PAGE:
Originally Posted by trumptman
This is because most conservative (not party but financial) definitions do not include your primary residence as an asset.
Given that this is often the largest single asset in middle income families I think that this is a dubious assertion when it comes to computing personal wealth. Especially since it IS counted against you if you owe a mortgage.
An awful lot of people are learning that very lesson right now which is why the subprime word is suddenly one everyone is familiar with.
Only folks who couldn't normally qualify for a mortgage in the first place.
Likewise most people do not consider cars, boats, etc. to be assets either.
Homes are not in the same category.
An asset is something that increases in value and puts money in your pocket. Calling your car or golf clubs an asset is the type of definition that makes people with almost $200k in personal loans feel good about what they squandered their money on.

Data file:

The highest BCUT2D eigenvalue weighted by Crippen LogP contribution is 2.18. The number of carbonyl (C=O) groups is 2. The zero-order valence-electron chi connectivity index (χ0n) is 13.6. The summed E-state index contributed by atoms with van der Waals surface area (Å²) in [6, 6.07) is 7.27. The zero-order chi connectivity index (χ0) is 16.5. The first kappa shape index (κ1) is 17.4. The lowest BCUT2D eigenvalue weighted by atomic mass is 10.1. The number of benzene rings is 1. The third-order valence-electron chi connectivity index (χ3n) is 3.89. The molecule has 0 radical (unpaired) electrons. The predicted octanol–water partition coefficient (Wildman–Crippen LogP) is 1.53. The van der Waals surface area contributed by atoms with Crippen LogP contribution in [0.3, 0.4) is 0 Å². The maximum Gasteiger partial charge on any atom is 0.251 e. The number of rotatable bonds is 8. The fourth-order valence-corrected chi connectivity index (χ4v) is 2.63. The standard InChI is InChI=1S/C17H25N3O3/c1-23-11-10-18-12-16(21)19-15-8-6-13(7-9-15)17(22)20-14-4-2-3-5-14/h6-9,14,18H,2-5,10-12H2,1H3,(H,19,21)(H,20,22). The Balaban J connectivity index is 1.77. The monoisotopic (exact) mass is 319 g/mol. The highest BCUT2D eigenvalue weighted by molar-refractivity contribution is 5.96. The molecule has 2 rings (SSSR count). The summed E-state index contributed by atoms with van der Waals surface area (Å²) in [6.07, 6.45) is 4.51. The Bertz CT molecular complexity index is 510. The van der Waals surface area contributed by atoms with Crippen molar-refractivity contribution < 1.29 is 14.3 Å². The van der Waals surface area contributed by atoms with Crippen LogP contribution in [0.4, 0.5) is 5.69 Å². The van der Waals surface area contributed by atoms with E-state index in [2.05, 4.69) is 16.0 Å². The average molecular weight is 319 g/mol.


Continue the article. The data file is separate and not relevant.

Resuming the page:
Yes, and a house qualifies. A $1.3M+ house for certain.http://maps.google.com/maps?q=http:/...22864&t=k&om=1
Pensions, retirement funds, etc too when calculating net worth. Especially one you get as a Senator.
The fact is the guy seems pretty clean. His retirement planning is covered by his pension plan that is easily supplemented by speaking engagements. Not quite like Tom DeLay. Didn't he come in poor and emerge as a millionaire?
The life insurance loans are nothing. They sound like full life, which are crappy to begin with and he's just surrendering the value that they pay out at death to pay for the premiums.
The only real loan of note is the line of credit in the 100K+ range and frankly that's likely just from being a Senator. I'd be surprised if other Senators didn't keep a line of credit open.
That said, he still strikes me as a weak VP choice, foreign policy experience or not.